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. Last Updated: 07/27/2016

Bush Readies U.S. for Drawn-Out War

APKevin Villa, 8, mourning over his mother?s casket at her funeral Friday in Yonkers, New York. His mother, an emergency medical worker, died on duty at the World Trade Center.
WASHINGTON -- President George W. Bush ordered U.S. troops to get ready for war and braced Americans for a long, difficult assault against terrorists to avenge the deadliest attack on the nation.

"Those who make war against the United States have chosen their own destruction," he declared Saturday. "We will smoke them out of their holes. We'll get them running and we'll bring them to justice."

Four days after hijackers seized commercial airliners and slammed them into the Pentagon and twin World Trade Center towers, Bush said prime suspect Osama bin Laden's days are numbered. "If he thinks he can hide and run from the United States and our allies he will be sorely mistaken."

"This act will not stand," he said.

The vow recalled the words of his father, former President George Bush, who put Iraq on notice in 1990 that the United States would not tolerate the invasion of Kuwait.

Pakistan, which on Saturday pledged full support for the U.S. drive against terror, said Sunday that it would send a delegation to Afghanistan to demand the ruling Taliban hand over bin Laden to the United States.

In Afghanistan, the Taliban threatened a "holy war" against anyone helping Washington to launch an attack even as fearful Afghans fled in expectation of a U.S. strike.

Vice President Dick Cheney, Secretary of State Colin Powell and National Security Adviser Condoleezza Rice -- who played key roles in the Persian Gulf War -- huddled for 2 1/2 hours with Bush under extraordinary security Saturday at Camp David in western Maryland to discuss the nation's next move.

"We're at war," Bush said. "Everybody who wears the uniform: Get ready."

Officials would not give any hint of what sort of response might be taken. White House spokesman Ari Fleischer said nothing has been ruled out, including ground troops.

Bush warned that "the conflict will not be easy."

The U.S. Congress voted Friday to authorize Bush to use "all necessary and appropriate force" to combat the threat with only one dissenting vote -- Democratic Representative Barbara Lee of Oakland, California, who urged restraint. "Let's step back for a moment and think through the implications of our action today so that it does not spiral out of control," Lee said.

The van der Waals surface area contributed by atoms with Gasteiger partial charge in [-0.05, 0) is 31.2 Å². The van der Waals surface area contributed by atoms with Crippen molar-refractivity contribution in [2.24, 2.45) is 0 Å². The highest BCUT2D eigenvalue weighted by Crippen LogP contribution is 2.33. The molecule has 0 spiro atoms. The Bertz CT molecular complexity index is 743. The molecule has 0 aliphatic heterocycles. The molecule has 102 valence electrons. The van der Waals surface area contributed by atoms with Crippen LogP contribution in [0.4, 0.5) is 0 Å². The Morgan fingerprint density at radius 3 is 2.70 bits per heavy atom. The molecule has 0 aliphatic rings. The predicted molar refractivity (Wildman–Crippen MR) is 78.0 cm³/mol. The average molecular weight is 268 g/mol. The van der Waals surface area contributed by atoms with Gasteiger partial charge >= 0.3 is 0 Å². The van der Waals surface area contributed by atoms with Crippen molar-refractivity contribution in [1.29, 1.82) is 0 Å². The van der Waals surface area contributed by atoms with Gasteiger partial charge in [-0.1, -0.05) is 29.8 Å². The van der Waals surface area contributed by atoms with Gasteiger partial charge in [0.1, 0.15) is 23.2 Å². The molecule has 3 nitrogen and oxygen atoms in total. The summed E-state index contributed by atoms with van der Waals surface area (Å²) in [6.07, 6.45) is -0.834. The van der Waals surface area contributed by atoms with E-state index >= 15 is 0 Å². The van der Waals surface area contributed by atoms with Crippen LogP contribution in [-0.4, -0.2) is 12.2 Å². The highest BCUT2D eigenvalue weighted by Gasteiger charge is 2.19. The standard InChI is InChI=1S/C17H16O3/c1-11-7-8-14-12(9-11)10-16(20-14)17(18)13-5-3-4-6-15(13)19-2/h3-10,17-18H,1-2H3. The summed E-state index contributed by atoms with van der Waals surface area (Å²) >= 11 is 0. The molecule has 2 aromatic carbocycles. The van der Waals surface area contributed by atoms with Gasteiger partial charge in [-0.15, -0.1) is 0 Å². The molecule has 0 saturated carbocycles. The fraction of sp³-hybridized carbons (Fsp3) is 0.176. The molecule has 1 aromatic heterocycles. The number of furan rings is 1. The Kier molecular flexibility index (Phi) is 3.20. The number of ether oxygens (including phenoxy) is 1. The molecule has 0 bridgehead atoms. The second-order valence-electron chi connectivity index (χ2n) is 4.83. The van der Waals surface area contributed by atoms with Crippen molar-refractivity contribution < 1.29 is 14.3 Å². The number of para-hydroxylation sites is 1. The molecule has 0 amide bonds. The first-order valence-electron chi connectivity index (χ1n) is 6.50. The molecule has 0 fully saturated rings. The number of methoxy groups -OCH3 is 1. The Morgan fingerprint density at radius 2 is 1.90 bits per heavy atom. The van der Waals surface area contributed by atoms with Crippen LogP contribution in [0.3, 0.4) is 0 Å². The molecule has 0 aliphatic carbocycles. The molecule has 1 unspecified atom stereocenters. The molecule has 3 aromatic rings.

Bush approved the activation of up to 50,000 reserve troops, 35,000 of which were activated by Defense Secretary Donald Rumsfeld over the weekend to provide "strike-alert" jet fighter protection and perform other duties at domestic military bases.

A unanimous Congress on Friday approved a $40 billion down payment to help America recover from the attacks and retaliate against the people and governments responsible.

The package was twice Bush's request and two-thirds what it cost to wage the 1991 Persian Gulf War. Yet, it was seen by most as just the beginning.

"This body will provide whatever resources are needed to respond to this challenge, not just today, not just tomorrow, but for as long as it takes," said Representative David Obey.

On Sunday, Cheney pledged the United States would track down bin Laden and warned that nations that sheltered him face "the full wrath of the United States." He identified Afghanistan as a likely target.

"What we are going to do is aggressively go after Mr. bin Laden, obviously, and all his associates. And even if it takes a long time, I'm convinced eventually we'll prevail," Cheney said in an interview with NBC's "Meet the Press" from Camp David.

"They have to understand, and others like them around the world have to understand, that if you provided sanctuary to terrorists, you face the full wrath of the United States of America," Cheney said.

"I have no doubt" that bin Laden's organization was involved in the attacks, Cheney said. He said there was no way to know for sure whether bin Laden was still in Afghanistan, and that a threat could remain.

In Islamabad, Pakistan's capital, a top Pakistani official said a delegation of senior Pakistani officials would go to neighboring Afghanistan on Monday to demand that the Taliban hand over bin Laden to the United States.

The delegation will issue an ultimatum: either deliver bin Laden or risk a massive retaliatory assault, said the official, speaking on condition of anonymity.

CNN said Pakistan would give the Taliban a deadline of three days.

Bin Laden, who has lived for years in Afghanistan as a guest of the Taliban, on Sunday again denied any involvement in the attacks. "I have taken an oath of allegiance [to the Taliban leader] that does not allow me to do such things from Afghanistan," he said in a statement faxed to the Afghan Islamic Press.

Bush, who Friday visited the ruins of the World Trade Center towers in New York and led the nation in prayer, changed his tone Saturday in an attempt to brace Americans for sacrifices ahead.

"I will not settle for a token act. Our response will be sweeping, sustained and effective," he said in his weekly radio address. "We have much to do and much to ask of the American people."

His advisers said that fighting terrorists will expose U.S. troops to severe risk and American citizens to retaliatory strikes. Bush did not speak in such blunt terms, but used his radio address to raise the first words of caution.

"You will be asked for your patience, for the conflict will not be short. You will be asked for resolve, for the conflict will not be easy. You will be asked for your strength, because the course to victory may be long," he said.

(AP, Reuters)